Health officials say they hope the close of schools for the summer will help slow the spread of norovirus, the illness that swept Yolo and Sacramento counties in May and affected hundreds of students.
“Knowing that we’re within a week of the end of school, which is the largest point of transmission, we may break the cycle,” said Callie Lutz, public information officer for the Woodland Joint Unified School District. The illness is marked by diarrhea and vomiting.
As of Friday, Yolo County authorities said that 4,069 people are believed to have contracted norovirus since early May. In Sacramento County, 43 schools have been affected, but there have been no new cases in the last week, said Samantha Mott, spokeswoman for the county’s Department of Health and Human Services.
Those with the virus typically remain contagious for a few days, and sometimes much longer, after symptoms disappear, according to the Centers for Disease Control and Prevention. The virus spread rapidly last month because some children returned to school as soon as they started feeling better, officials said.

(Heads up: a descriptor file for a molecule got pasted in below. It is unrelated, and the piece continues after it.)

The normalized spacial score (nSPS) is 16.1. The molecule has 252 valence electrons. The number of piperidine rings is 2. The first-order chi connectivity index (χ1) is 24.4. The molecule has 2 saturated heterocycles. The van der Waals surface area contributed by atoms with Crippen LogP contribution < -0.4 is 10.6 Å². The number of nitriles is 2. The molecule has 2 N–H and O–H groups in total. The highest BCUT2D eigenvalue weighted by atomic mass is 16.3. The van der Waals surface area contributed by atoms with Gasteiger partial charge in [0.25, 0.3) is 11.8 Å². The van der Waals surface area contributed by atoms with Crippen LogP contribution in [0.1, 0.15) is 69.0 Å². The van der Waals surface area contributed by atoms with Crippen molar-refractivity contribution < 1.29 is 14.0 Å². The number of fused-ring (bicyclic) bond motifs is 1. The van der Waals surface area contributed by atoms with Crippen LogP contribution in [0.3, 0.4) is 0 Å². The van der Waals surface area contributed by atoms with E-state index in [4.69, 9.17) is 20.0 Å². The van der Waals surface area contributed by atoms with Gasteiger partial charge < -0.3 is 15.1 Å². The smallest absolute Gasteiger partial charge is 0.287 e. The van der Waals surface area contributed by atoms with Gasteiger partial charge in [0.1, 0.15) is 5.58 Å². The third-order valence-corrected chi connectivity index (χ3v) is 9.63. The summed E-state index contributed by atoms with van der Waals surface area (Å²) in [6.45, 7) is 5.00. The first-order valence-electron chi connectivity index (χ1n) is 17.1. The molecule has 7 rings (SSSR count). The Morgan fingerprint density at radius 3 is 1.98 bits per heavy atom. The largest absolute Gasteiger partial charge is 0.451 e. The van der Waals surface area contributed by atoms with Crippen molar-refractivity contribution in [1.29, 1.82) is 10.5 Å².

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“The end of the school year is in our favor,” Kristin Weivoda, Yolo County’s administrator of emergency medical services said Friday. “It looks like it’s coming to an end.”
Even so, she said, it is too early to declare the worst over because some schools are holding summer sessions.
Norovirus can be spread through contact with contaminated food and surfaces or personal contact.
The county will continue collecting reports of new cases until the outbreak is over, Weivoda said.
While some school districts such as Folsom Cordova Unified and Twin Rivers Unified have ended their spring semester, five other districts have yet to close their doors for the summer break. Sacramento City Unified classes are scheduled to end June 16.
Woodland closed four schools and Davis closed a preschool the day before Memorial Day weekend. Those schools were cleaned and reopened the following Tuesday.
Good hygiene, washing hands and staying home are recommended to stop the spread of the virus, Weivoda said.
Molly Sullivan: 916-321-1175, @SullivanMollyM